Trial begins for grandfather accused of shooting grandson |

Trial begins for grandfather accused of shooting grandson

The trial of a man accused of shooting his grandson began Wednesday when a prosecutor called three witnesses to describe the events of Aug. 16, 2001.

David Bayless, 71, sat in a wheelchair at El Dorado County Superior Court listening as two South Lake Tahoe police officers described what they saw that day — an apartment with empty beer bottles littering the room and 27-year-old Joshua Stone bleeding from a shotgun blast to the back.

Bayless faces 41 years to life in state prison if convicted on felony charges, including assault with a firearm with intent to cause great bodily injury, mayhem with special circumstance and being a felon in possession of a gun.

Stone lives in Illinois; paralyzed from the waist down.

Officer Phillip Williams testified that while on a coffee break at Denny’s Restaurant, he received a call from dispatch about a shooting at an apartment complex on Pentagon Road. He responded with other on-duty units and took cover behind a tree. He was third to arrive but the first to enter Bayless’ apartment after his colleague, Officer David Allen, pulled Stone out of the room.

What Williams saw was Bayless sitting in a messy living room while a 12-gauge shotgun leaned against a couch.

Williams said he and Allen made a move on the one-bedroom apartment after there were denials or no responses to the officers demands for the occupants to exit with hands visible.

Throughout the hearing, Deputy District Attorney Anthony Sears focused on details of the shooting and the character of Bayless before and after he was apprehended.

In turn, Simon Harvey, deputy public defender, described the scene before Bayless shot Stone and said his client cooperated with authorities.

Harvey addressed the 12-member jury about Stone wrapping his arm around his grandfather, whom he had met for the first time, to pull money out of Bayless’ shirt pocket while they were drinking at Lakeside Inn & Casino. Harvey alluded to future testimony of a cab driver who picked up an “insistent, aggressive, somewhat bizarre” Stone in the casino corridor.

The cab driver said Stone asked strangers for cocaine and believed he was Satan while “talking in a deep voice,” Harvey said.

But, according to the defense, the crescendo of his odd behavior occurred when Stone returned to the apartment and heard a comment from the woman, who was in Bayless’ apartment.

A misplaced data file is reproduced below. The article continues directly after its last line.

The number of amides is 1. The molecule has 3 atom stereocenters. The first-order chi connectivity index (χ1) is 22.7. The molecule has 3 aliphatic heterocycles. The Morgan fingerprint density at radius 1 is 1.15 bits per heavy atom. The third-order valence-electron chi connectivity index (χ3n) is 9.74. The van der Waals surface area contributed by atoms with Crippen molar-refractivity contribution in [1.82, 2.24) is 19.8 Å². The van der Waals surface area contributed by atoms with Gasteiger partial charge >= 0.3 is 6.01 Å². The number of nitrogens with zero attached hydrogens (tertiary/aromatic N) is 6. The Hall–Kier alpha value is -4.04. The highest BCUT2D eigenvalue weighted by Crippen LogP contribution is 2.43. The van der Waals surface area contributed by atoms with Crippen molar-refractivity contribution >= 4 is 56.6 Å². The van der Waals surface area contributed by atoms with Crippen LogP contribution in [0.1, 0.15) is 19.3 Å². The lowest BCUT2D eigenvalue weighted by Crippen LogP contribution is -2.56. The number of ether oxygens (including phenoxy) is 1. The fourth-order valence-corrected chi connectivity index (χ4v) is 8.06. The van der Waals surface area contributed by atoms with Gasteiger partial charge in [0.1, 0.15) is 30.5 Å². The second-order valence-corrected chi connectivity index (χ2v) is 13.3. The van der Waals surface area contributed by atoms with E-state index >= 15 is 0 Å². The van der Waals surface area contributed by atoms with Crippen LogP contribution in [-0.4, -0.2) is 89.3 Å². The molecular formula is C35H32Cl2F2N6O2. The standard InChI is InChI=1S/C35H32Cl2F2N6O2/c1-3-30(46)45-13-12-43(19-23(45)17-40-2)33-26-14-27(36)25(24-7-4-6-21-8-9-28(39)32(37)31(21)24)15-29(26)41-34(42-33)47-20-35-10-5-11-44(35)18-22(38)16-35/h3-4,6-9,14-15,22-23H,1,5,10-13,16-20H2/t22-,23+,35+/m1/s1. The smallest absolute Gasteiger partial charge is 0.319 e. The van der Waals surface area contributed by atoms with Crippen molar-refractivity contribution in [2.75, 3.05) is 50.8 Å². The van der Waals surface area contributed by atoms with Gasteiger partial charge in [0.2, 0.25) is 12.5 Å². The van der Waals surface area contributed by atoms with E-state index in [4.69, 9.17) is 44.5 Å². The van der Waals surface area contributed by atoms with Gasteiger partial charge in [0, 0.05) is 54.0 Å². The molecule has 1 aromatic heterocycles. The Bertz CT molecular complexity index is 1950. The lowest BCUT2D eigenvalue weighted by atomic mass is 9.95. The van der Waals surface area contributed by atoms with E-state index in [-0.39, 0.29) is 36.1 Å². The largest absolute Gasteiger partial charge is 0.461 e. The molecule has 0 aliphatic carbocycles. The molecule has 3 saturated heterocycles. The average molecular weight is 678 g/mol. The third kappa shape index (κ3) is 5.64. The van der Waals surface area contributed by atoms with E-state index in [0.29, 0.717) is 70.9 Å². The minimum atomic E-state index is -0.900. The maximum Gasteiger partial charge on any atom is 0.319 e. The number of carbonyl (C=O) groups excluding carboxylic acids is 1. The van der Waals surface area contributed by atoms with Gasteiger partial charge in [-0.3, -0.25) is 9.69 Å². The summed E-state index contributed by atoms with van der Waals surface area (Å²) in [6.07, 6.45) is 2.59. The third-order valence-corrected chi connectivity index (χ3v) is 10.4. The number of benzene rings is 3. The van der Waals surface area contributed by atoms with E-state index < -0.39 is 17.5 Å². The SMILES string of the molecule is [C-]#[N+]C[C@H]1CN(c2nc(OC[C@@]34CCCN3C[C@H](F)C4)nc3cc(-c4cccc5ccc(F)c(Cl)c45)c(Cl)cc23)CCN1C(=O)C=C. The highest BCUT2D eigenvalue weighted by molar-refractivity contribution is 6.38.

Bayless and the woman were talking the night of the incident after she ended a three year silent-treatment with Bayless, it was said during opening statement and later in testimony.

Earlier that day, Stone asked the woman to talk to his lonely grandfather. She complied.

While Stone was at the casinos, the officer testified that Bayless and the woman heard a phone message from somebody saying there was a contract on Stone’s life.

Stone returned and the woman commented on the message to him.

“(The woman) made a statement like ‘They may not come after you, they may come after your family,'” Williams said.

Stone then grew furious, picked the woman off the couch and heaved her out the front door, testimony revealed.

The woman then went to her apartment, collected herself and was going to get a 9mm handgun because she was afraid Bayless was in danger. It was then that Bayless’ shotgun was fired.

Sears asked Williams what Bayless told the woman after they learned about the contract on Stone’s life through the phone message. According to Williams, she said Bayless told her “Stone was an idiot who deserved to die.”

Sears targeted the defense’s stance that Bayless was cooperating with authorities after he was taken into custody. Detective Mark Tappen testified that Bayless was combative and hurled expletives at him while Tappen drove Bayless to jail. Tappen said Bayless then began talking of the incident.

“He began stating he had to shoot the other individual because he was afraid he would beat up some female,” Tappen said. “He stated he didn’t intend to shoot him, just wanted to shoot him in the leg.”

Because jury selection took less time than expected and only close-by witnesses were called Wednesday, the trial is scheduled to resume Monday at 8:30 a.m.

— E-mail William Ferchland at

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